In the end, Thompson fell short, as outlying areas of the county came out strongly against him, causing him to lose the election by nearly 7 percentage points. “We ran an honest campaign, and that was the problem,” he quipped to The Associated Press.
Nonetheless, Watkins insists you can lose a battle and still win the war: Thompson-aligned candidates, relying on his voter base and a fresh series of Benton posters, took majority control of the county commission in 1972 and the sheriff’s office in 1976. By 1986, the sheriff was a former Thompson campaign worker. Implementing Thompson’s ideas brought its own fallout, though.
“There were unintended consequences of some of the limiting of development, in that it limited the supply so much that demand went off the charts,” Watkins said of a resulting housing crunch. “It led to the transition of Aspen being more of a wealthy place. People come to Aspen now and ask, ‘Where did all the hippies go?’ There’s definitely some bitterness and disappointment about that.”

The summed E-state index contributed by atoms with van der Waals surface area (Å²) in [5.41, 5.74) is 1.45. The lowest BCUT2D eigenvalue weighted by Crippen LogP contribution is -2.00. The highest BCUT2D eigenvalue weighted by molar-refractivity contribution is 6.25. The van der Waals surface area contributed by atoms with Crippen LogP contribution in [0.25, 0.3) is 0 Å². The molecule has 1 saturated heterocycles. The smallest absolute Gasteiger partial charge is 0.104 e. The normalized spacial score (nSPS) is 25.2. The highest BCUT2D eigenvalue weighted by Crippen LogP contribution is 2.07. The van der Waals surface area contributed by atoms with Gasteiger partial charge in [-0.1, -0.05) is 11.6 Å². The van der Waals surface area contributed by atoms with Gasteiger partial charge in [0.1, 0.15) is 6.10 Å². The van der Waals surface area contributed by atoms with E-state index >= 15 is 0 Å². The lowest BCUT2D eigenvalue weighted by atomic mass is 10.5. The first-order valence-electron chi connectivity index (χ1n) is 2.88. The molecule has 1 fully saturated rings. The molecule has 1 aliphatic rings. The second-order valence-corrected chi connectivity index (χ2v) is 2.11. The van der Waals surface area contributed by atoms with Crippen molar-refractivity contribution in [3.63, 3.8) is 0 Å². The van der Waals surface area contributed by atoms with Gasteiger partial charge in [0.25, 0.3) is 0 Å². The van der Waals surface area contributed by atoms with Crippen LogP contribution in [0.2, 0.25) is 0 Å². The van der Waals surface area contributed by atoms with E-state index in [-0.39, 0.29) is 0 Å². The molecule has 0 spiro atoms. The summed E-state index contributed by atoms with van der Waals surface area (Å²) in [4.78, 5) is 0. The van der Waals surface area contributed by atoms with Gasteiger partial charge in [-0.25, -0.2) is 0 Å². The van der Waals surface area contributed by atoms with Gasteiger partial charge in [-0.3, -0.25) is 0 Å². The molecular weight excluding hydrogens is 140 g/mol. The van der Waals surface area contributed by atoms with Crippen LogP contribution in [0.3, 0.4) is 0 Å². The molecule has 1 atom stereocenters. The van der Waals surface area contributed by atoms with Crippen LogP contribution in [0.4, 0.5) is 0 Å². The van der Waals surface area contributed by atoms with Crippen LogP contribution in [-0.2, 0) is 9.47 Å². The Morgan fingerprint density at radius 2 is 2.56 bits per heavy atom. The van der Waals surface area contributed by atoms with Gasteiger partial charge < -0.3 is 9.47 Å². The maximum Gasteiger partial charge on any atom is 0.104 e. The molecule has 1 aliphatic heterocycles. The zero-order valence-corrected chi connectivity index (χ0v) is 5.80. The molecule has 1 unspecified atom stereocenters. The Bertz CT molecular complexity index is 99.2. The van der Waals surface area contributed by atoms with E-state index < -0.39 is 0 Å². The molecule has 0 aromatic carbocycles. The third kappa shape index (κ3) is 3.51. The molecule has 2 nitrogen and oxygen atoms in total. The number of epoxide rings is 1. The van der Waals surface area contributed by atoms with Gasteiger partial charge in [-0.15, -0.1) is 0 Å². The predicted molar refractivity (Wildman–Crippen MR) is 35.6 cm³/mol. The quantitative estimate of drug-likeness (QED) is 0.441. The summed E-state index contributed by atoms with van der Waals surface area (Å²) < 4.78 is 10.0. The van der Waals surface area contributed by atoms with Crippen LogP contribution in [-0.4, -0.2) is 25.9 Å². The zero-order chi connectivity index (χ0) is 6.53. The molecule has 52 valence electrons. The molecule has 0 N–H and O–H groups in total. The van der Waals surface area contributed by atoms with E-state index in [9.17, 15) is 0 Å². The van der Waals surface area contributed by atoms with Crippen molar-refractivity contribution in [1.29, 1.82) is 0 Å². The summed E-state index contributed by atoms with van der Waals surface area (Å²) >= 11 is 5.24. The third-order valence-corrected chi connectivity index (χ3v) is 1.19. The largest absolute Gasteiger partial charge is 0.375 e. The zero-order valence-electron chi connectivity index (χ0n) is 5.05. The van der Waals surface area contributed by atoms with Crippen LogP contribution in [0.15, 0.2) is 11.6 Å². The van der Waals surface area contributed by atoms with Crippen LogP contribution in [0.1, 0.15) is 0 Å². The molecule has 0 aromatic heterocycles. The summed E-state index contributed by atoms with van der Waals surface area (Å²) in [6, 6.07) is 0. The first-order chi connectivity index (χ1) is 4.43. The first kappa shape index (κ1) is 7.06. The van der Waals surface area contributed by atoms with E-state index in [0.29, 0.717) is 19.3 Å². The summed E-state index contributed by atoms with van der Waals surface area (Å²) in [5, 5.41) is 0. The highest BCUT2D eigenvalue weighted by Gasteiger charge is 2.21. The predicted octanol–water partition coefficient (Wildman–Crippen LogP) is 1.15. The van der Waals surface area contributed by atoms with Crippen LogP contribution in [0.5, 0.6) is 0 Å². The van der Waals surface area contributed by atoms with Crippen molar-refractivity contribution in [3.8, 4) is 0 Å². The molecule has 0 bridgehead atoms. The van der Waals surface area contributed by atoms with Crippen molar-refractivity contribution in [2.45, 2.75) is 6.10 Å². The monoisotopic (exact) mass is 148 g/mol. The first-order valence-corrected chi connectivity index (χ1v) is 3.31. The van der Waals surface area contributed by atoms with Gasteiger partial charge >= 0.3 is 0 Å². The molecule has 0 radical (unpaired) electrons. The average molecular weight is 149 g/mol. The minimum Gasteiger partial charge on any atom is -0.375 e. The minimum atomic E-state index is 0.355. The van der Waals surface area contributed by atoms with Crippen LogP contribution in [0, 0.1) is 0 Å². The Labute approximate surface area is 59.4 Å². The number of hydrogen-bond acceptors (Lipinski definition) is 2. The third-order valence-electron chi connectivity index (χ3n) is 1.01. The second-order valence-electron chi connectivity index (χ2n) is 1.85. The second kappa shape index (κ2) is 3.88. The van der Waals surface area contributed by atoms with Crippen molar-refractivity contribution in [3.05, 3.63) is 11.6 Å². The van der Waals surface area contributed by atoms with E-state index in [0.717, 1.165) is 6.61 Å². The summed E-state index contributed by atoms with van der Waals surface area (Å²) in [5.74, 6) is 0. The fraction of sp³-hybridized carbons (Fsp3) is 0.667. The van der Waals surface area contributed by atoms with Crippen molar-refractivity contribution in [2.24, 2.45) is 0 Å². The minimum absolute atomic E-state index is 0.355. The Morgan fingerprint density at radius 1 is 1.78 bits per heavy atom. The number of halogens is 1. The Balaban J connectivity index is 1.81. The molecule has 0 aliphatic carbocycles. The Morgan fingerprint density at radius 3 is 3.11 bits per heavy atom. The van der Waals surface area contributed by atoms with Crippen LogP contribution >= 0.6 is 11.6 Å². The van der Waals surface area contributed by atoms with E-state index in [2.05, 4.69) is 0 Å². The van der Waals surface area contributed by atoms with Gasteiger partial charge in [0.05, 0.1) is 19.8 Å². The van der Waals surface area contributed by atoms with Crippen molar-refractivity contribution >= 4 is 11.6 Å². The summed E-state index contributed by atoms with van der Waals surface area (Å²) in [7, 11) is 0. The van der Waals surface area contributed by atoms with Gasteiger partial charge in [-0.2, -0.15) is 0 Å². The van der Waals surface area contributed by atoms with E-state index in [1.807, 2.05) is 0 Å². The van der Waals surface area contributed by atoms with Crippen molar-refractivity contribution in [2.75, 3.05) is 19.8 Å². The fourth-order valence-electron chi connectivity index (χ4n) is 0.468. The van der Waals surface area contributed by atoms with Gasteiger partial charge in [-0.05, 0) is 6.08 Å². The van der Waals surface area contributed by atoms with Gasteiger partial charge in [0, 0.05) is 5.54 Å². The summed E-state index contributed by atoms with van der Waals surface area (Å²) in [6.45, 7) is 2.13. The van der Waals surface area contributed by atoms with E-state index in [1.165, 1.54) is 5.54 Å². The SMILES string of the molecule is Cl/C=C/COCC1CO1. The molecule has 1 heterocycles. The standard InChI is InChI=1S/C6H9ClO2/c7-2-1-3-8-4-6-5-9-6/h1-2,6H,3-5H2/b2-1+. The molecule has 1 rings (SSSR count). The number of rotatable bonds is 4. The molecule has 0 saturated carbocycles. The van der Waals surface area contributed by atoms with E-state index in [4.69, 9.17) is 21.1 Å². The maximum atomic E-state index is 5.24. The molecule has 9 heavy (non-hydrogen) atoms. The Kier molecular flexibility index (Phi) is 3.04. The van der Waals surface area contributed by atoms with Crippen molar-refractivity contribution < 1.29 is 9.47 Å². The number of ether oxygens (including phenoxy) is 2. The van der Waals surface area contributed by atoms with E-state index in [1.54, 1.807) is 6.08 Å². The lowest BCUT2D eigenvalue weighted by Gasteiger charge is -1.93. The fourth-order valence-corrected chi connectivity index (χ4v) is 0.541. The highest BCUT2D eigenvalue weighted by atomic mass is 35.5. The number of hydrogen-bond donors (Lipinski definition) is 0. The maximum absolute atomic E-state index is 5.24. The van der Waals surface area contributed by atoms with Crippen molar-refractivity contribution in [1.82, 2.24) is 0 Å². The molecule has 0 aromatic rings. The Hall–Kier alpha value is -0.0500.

If nothing else, Watkins hopes “Freak Power” rescues Thompson’s legacy from the cartoonlike mythology that has built up around him. “When I bring up his name, sometimes people say, ‘You mean Hunter Thompson, the guy with the drugs and the guns and the craziness?’ No, I mean Hunter Thompson, the prescient political thinker who transformed a community with a radical campaign.”
Through Aug. 15, Poster House, 119 W. 23rd Street. 917-722-2439; posterhouse.org; timed tickets required.
Article source: https://www.nytimes.com/2021/03/04/arts/design/freak-power-poster-house-hunter-s-thompson.html